For 50 years, the IOP has been a source of pride for the Harvard community. As its director, Maggie Williams not only carries its torch, but preserves its tradition as an essential forum for diverse viewpoints.
We know the Kennedy School of Government places great value on the real diversity of ideas stemming from a bipartisan and independent learning environment. We all benefit when Harvard's Institute of Politics is viewed as a premier forum for everyone.
The lack of diversity in the department, combined with this assertion, seems to imply that pure math is a talent possessed only by those lucky enough to be white and male.
The Crimson has always maintained its editorial and organizational independence.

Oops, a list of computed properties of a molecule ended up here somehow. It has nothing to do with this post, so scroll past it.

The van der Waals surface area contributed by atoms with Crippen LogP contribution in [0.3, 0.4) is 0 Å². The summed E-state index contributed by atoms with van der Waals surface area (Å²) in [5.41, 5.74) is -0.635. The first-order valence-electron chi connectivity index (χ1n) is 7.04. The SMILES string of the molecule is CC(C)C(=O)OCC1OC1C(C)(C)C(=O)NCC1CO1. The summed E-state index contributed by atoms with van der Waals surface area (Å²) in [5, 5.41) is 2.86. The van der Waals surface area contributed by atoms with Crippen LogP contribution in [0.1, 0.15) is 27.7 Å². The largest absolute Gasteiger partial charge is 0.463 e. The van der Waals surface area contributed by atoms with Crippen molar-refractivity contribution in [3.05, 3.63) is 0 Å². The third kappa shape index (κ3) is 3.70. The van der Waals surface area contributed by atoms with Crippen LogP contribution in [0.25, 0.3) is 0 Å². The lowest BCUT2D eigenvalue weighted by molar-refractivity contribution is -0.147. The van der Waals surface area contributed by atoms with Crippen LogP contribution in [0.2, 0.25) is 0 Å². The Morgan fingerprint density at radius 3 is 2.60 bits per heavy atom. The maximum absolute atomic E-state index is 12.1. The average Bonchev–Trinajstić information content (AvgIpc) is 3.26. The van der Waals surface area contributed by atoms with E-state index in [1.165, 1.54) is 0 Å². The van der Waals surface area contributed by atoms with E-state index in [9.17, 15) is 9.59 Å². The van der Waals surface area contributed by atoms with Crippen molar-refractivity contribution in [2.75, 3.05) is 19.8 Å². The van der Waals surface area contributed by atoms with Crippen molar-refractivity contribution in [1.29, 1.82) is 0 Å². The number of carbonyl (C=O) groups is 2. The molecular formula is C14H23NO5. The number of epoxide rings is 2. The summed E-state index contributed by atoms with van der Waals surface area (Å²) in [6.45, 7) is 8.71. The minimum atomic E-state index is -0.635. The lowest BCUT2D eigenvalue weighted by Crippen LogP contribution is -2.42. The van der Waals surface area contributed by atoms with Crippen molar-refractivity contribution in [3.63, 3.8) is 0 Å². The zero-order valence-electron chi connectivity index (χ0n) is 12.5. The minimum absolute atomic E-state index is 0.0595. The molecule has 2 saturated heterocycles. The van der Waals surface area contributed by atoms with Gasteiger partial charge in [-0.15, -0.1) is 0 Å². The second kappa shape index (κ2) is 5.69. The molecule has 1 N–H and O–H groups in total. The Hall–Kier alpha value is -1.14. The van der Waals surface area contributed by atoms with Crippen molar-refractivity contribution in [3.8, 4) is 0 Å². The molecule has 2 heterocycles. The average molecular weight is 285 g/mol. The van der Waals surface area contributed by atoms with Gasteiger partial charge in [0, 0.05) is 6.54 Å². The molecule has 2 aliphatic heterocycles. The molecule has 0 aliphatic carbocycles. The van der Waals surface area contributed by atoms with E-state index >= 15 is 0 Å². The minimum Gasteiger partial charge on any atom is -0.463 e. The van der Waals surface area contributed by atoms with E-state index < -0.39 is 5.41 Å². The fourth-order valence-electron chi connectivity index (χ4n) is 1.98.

To expand the size of the undergraduate student body, we would have to build more classrooms, add additional faculty members, expand our academic and health support services, and—because we are a residential college—construct new undergraduate housing.
Should Harvard inquire, I believe the evidence will show that the members of those societies participate to the same extent in the co-ed life of the campus as do other undergraduates.
But, for me, it is worth raising the point that is too often forgotten in these debates: that 25 years ago, it was already clear that exclusive social clubs are inconsistent with the belief, held by so many of us who arrive here from varied and diverse backgrounds, that Harvard's doors are open and inclusive.
Discriminating against students for legal activities they do on their own time, outside of the University, is not only unjust, it also is in complete opposition to the kind of free and open exchange of viewpoints that a university should promote.